Silent Mutations Make Noise In Cancer

Silent Mutations Make Noise In Cancer

The impact of synonymous mutations in cancer has been overlooked for a long time. However, recent research shows their significance in various biological processes.

One way in which these mutations have an effect is by altering regulatory proteins to DNA. The amino acid remains unchanged but these mutations can disrupt the specific sequences required for accurate interactions.

Synonymous mutations impact splicing patterns by binding sites for the splicing proteins. This alteration can lead to the omission of critical DNA segments. In a severe form of cancer, a mutation was found to interfere with the splicing.

Furthermore, synonymous mutations affect the structure of the mRNA. For instance, a synonymous mutation was found to cause mRNA to fold into less stable conformation.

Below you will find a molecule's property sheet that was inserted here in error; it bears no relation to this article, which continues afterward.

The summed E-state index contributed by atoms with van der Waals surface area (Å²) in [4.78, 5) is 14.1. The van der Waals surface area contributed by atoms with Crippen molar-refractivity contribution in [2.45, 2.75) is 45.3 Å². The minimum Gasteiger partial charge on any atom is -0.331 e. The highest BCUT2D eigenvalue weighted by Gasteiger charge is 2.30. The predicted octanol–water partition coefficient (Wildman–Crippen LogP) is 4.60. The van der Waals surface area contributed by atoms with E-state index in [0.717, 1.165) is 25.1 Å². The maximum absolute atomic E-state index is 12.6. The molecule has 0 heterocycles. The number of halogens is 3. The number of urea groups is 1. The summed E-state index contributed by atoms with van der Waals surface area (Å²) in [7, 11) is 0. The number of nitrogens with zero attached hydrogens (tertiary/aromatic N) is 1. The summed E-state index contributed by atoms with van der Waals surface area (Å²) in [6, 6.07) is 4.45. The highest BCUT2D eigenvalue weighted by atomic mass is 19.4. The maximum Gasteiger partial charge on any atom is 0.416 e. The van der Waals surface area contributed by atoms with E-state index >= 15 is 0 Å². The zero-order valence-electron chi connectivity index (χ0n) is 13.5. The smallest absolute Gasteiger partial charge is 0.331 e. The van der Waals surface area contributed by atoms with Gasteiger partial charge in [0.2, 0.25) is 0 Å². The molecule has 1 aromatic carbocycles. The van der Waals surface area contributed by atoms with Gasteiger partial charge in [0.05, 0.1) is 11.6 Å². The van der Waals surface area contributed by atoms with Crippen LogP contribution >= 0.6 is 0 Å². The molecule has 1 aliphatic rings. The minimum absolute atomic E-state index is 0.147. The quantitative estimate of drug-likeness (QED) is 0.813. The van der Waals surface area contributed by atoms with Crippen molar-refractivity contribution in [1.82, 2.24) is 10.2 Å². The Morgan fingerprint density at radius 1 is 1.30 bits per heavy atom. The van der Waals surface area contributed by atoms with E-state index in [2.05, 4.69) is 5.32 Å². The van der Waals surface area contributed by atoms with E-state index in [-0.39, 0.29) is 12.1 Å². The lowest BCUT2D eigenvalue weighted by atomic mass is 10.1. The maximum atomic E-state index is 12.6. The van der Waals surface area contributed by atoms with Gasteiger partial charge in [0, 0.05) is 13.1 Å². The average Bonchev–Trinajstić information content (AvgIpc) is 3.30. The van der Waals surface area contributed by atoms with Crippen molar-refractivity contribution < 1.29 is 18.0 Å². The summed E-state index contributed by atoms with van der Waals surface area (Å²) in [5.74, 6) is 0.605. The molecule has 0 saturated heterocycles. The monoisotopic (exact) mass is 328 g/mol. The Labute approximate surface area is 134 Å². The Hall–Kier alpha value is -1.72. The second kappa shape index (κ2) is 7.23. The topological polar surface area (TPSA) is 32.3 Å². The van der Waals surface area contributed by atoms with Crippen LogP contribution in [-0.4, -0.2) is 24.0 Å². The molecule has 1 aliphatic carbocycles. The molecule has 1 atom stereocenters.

Synonymous mutations also impact the speed of translation. Certain mutations were found to change a codon that is rarely into a commonly used codon. Cells that carry these mutations show higher protein levels.

Synonymous mutations can influence transcription, splicing, translation, and protein levels. This shows their relevance in cancer. This underscores the need for systematic studies to comprehend their impact further. Until further research has been done by the scientific community, it is quite hard to tell the full impact that synonymous mutations have on the entire process. Nevertheless, there is hope that a breakthrough is underway as the available tools and techniques in use are promising great results.

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Florence Bryan

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